Archive for the 'drama' Category

13
Jul
17

The Bad Sleep Well

Kurosawa’s The Bad Sleep Well blew me away. It’s not one of his most famous films, but it’s packed with power. I learned of The Bad Sleep Well via Tony Zhou’s Every Frame a Picture channel where Zhou analyzes Kurosawa’s effective placement of actors.

The film opens with reporters and detectives invading the wedding between the handsome apparently straight as an arrow Nishi to Yoshiko, the pretty and disabled daughter of CEO Iwabuchi, whose corrupt deals caused Nishi’s father’s suicide. Nishi has positioned himself in Iwabuchi’s corporation as his assistant and married into the clan to exact revenge for his father’s death.

Disrupted by the appearance of a wedding cake that looks like the building Nishi’s father killed himself and by the arrest of a loyal, timid employee indicate the disaster of the marriage. Nishi has spent five years trying to get into Iwabuchi’s inner circle to expose the kickbacks and violence that fueled the success of Public Corporation. Iwabuchi and his colleagues are cold blooded, willing to goad their employees to suicide if it helps them keep their dirty cash flowing in.

While the film differs from hamlet, there are many intended parallels. Nishi’s obsessed with his father’s death. Yoshiko is very much like Ophelia and she meets no better end. While Nishi’s mother never married, Kurosawa uses gray flannel ghosts to freak out his characters.

The evils of corporate greed have bene a common theme in modern film Somehow Kurosawa, while showing blatant, unrepentant evil, doesn’t seem to have exaggerated. The executives and their conniving seem all too real.

Every scene had me riveted and the ending was a complete surprise, though it was perfect. It’s a film the I won’t soon forget.

24
Jun
17

Salesman

I was mesmerized by the Iranian film Salesman. I saw it on my flight to Chicago and it was the first Iranian film I’d seen. In Salesman, a young married couple must flee their apartment which is collapsing due to some structural problems. The couple are currently starring in a production of Death of a Salesman and another actor offers to let them stay in an apartment he owns.

From the time they move in they’re inconvenienced by the former tenant, who’s left a lot of her things there. She’s a pain because she breaks promises to get her belongings and she won’t pick up her phone, etc.

This woman brings much more trouble when Rana, the young wife, buzzes in a person who she thinks is her husband. She opens the door and goes to take a shower. Little does she know that she’s just let a man who will brutally attack and rape her. It turns out that the previous tenant was a prostitute.

The film does not show the attack. We see Rana open the door and go to the shower and then we cut to Emad, her husband, arriving and seeing blood on the steps. Then he finds his wife beaten and bruised cared for by the new neighbors.

The film continues to deal with the aftermath. Rana doesn’t want to go to the police. She doesn’t believe any good will come from it. But Emad, who feels he’s failed to protect his wife, wants justice. He seeks the attacker, but not in a Hollywood way. As Rana tries to get on with life and as Emad seeks justice, the story is interspersed with scenes where Emad plays Willy Loman and Rana plays his wife. The film is poignant and emotional is a realistic way. The acting was superb and convinced me to find more films by this director or with these actors.

I found this a captivating look at the lives of Iranians, a people, I confess I know little about.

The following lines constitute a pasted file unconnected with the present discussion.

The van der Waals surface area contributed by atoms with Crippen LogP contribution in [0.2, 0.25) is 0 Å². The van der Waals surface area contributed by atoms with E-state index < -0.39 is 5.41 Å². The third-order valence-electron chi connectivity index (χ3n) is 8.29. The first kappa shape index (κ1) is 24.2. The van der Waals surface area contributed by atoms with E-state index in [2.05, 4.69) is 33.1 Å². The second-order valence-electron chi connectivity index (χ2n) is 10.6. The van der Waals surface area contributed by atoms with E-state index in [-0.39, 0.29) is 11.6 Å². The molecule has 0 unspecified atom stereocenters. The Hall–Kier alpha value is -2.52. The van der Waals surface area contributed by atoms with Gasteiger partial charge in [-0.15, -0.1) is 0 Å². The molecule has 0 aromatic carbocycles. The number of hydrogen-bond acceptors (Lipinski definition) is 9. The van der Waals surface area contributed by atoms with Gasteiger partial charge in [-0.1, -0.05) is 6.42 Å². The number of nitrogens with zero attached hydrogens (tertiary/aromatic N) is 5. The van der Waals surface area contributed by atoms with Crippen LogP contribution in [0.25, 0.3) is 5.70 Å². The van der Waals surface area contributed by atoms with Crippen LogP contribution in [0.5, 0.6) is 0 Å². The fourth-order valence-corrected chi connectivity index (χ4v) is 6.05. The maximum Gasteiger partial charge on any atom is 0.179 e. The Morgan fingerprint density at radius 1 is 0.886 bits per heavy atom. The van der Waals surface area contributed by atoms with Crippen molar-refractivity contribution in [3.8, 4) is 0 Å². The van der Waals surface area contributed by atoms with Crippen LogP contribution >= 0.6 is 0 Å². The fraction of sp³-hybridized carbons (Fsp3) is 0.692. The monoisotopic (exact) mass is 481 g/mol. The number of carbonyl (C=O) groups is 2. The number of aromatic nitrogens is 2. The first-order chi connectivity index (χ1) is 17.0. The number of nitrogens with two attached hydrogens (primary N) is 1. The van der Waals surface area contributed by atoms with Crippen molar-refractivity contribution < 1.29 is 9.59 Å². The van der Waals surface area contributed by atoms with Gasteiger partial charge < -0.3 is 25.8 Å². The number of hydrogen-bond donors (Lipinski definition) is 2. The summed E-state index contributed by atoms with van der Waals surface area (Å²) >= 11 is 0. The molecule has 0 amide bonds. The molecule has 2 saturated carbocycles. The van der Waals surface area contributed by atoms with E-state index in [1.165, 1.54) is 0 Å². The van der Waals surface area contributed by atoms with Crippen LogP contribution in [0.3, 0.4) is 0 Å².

13
Jun
17

The Last Emperor

I know I saw Bernardo Bertolucci’s The Last Emperor when it first came out, but now that I’m in China and know more of its history, I couldn’t pass up a friend’s offer to lend it to me.

The story is told in flashbacks as Puyi, China’s last emperor, reflects on his life now that he’s imprisoned by the Communists. He symbolizes all they hate about old China, but Puyi can’t really help that.

I vividly remembered Puyi, the tot who became emperor when his father was killed, getting taken from his home to the palace. I wonder why his mother didn’t live at the palace since her husband was the emperor. I’ll have to look that up. The film than continues by showing the folly of having a young boy assume the emperor’s throne. Now I’m sure someone else, like the Lord Chancellor was actually calling the shots, but that wasn’t in the film.

Since no one can correct the emperor, even when he’s 3 or 4, Puyi soon becomes a brat. He’s never able to leave the vast grounds. It isn’t until he’s seven that he’s able to see his brother, one of the few people who will talk straight with him. It’s quite bizarre to see this boy treated with such deference by hundreds of grown eunuchs, who indulge his every whim.

In 1912, China became the Republic of China led by Sun Yet Sen, yet we stay with Puyi, who’s shocked to learn that he’s no longer the emperor of China, he’s just the emperor of the Forbidden City and he can’t leave. I don’t fault the film with sticking with Puyi’s biography, but the events in his life made me curious about the wider history of China, which I know in outlines.

Throughout his life, Puyi seemed to be a puppet. Though he was allowed to have his way in trivial matters around the palace, he never governed. He talked of wanting to choose a wife who spoke English and French, but the dowager chose for him. In the film he seemed to get on well with is wife and his concubine, but according to an article in The Guardian, Puyi was pretty asexual and certainly not a big family man.

I found the parts with Mr. Johnston, the emperor’s tutor, played by Peter O’Toole, who can perform such a role with the needed aplomb, most interesting as Mr. Johnston was the only character with any force, the only one to question or challenge the emperor. He did so tactfully, but most kowtowed as they wanted the emperor to have his way, while they feathered their nests with goodies from the imperial storehouses and coffers. How that money and the opulence of the majestic lifestyle continued after the Republic took over mystifies me.

When the Communists arrest and interrogate Puyi, he had my sympathy, but I still yearned for a hero who would take action. .I wondered why he never left China. He seemed to have been conditioned early on to never go beyond the familiar.